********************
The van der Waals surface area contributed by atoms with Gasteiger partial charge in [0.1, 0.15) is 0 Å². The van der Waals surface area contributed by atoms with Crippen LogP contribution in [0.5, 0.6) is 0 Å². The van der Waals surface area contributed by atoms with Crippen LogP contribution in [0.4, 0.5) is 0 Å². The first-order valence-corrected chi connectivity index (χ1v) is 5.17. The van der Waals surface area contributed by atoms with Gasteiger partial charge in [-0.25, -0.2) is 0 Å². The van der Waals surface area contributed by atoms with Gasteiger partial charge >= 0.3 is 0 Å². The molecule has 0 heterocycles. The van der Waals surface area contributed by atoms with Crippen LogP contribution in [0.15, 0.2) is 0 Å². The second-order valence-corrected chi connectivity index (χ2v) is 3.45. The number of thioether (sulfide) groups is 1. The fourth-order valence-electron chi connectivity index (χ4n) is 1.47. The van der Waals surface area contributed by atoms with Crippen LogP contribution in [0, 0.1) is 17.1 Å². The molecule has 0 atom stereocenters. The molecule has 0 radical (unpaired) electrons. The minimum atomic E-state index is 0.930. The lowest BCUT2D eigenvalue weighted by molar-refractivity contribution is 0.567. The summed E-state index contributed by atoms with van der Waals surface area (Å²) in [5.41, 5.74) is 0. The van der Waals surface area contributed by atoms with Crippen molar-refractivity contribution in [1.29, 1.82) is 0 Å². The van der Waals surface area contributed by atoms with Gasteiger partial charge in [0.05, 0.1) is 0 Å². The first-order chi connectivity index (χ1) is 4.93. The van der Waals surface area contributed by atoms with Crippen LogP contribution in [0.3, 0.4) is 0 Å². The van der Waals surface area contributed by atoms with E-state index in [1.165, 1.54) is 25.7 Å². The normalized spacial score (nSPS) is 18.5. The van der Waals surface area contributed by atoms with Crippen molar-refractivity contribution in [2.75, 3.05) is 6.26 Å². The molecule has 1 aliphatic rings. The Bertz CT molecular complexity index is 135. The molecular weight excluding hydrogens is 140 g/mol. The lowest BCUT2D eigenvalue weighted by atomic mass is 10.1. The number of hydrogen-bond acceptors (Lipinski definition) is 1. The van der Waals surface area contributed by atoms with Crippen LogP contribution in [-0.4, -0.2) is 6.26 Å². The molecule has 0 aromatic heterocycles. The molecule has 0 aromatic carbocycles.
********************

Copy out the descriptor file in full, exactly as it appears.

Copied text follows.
The van der Waals surface area contributed by atoms with Gasteiger partial charge in [0.1, 0.15) is 0 Å². The van der Waals surface area contributed by atoms with Crippen LogP contribution in [0.5, 0.6) is 0 Å². The van der Waals surface area contributed by atoms with Crippen LogP contribution in [0.4, 0.5) is 0 Å². The first-order valence-corrected chi connectivity index (χ1v) is 5.17. The van der Waals surface area contributed by atoms with Gasteiger partial charge in [-0.25, -0.2) is 0 Å². The van der Waals surface area contributed by atoms with Gasteiger partial charge >= 0.3 is 0 Å². The molecule has 0 heterocycles. The van der Waals surface area contributed by atoms with Crippen LogP contribution in [0.15, 0.2) is 0 Å². The second-order valence-corrected chi connectivity index (χ2v) is 3.45. The number of thioether (sulfide) groups is 1. The fourth-order valence-electron chi connectivity index (χ4n) is 1.47. The van der Waals surface area contributed by atoms with Crippen LogP contribution in [0, 0.1) is 17.1 Å². The molecule has 0 atom stereocenters. The molecule has 0 radical (unpaired) electrons. The minimum atomic E-state index is 0.930. The lowest BCUT2D eigenvalue weighted by molar-refractivity contribution is 0.567. The summed E-state index contributed by atoms with van der Waals surface area (Å²) in [5.41, 5.74) is 0. The van der Waals surface area contributed by atoms with Crippen molar-refractivity contribution in [1.29, 1.82) is 0 Å². The van der Waals surface area contributed by atoms with Gasteiger partial charge in [0.05, 0.1) is 0 Å². The first-order chi connectivity index (χ1) is 4.93. The van der Waals surface area contributed by atoms with Crippen LogP contribution in [0.3, 0.4) is 0 Å². The van der Waals surface area contributed by atoms with E-state index in [1.165, 1.54) is 25.7 Å². The normalized spacial score (nSPS) is 18.5. The van der Waals surface area contributed by atoms with Crippen molar-refractivity contribution in [2.75, 3.05) is 6.26 Å². The molecule has 1 aliphatic rings. The Bertz CT molecular complexity index is 135. The molecular weight excluding hydrogens is 140 g/mol. The lowest BCUT2D eigenvalue weighted by atomic mass is 10.1. The number of hydrogen-bond acceptors (Lipinski definition) is 1. The van der Waals surface area contributed by atoms with Crippen LogP contribution in [-0.4, -0.2) is 6.26 Å². The molecule has 0 aromatic heterocycles. The molecule has 0 aromatic carbocycles.